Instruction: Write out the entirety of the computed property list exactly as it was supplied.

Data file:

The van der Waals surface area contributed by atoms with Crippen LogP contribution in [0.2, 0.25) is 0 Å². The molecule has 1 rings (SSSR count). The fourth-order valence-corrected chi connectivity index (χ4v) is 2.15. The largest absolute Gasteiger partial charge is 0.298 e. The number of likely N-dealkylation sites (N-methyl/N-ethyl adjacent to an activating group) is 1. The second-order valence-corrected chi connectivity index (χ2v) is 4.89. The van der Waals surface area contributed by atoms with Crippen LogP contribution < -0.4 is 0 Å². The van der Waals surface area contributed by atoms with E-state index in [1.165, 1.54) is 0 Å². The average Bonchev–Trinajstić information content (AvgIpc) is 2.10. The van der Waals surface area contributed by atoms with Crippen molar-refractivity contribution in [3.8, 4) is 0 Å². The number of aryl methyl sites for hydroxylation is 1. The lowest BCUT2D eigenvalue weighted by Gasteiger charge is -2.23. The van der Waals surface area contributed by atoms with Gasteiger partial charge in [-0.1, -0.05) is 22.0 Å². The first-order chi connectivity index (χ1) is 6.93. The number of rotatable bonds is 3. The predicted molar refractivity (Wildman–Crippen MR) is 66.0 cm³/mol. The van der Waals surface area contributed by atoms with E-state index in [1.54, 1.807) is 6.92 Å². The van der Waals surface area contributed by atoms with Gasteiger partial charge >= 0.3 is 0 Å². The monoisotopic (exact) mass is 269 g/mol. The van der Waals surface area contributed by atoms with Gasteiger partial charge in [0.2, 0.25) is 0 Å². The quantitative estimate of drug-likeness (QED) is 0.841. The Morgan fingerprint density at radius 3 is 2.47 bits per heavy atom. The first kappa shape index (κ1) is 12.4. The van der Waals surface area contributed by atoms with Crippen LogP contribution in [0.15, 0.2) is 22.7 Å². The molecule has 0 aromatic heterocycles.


The van der Waals surface area contributed by atoms with Crippen LogP contribution in [0.2, 0.25) is 0 Å². The molecule has 1 rings (SSSR count). The fourth-order valence-corrected chi connectivity index (χ4v) is 2.15. The largest absolute Gasteiger partial charge is 0.298 e. The number of likely N-dealkylation sites (N-methyl/N-ethyl adjacent to an activating group) is 1. The second-order valence-corrected chi connectivity index (χ2v) is 4.89. The van der Waals surface area contributed by atoms with Crippen LogP contribution < -0.4 is 0 Å². The van der Waals surface area contributed by atoms with E-state index in [1.165, 1.54) is 0 Å². The average Bonchev–Trinajstić information content (AvgIpc) is 2.10. The van der Waals surface area contributed by atoms with Crippen molar-refractivity contribution in [3.8, 4) is 0 Å². The number of aryl methyl sites for hydroxylation is 1. The lowest BCUT2D eigenvalue weighted by Gasteiger charge is -2.23. The van der Waals surface area contributed by atoms with Gasteiger partial charge in [-0.1, -0.05) is 22.0 Å². The first-order chi connectivity index (χ1) is 6.93. The number of rotatable bonds is 3. The predicted molar refractivity (Wildman–Crippen MR) is 66.0 cm³/mol. The van der Waals surface area contributed by atoms with E-state index in [1.54, 1.807) is 6.92 Å². The van der Waals surface area contributed by atoms with Gasteiger partial charge >= 0.3 is 0 Å². The monoisotopic (exact) mass is 269 g/mol. The van der Waals surface area contributed by atoms with Gasteiger partial charge in [0.2, 0.25) is 0 Å². The quantitative estimate of drug-likeness (QED) is 0.841. The Morgan fingerprint density at radius 3 is 2.47 bits per heavy atom. The first kappa shape index (κ1) is 12.4. The van der Waals surface area contributed by atoms with Crippen LogP contribution in [0.15, 0.2) is 22.7 Å². The molecule has 0 aromatic heterocycles.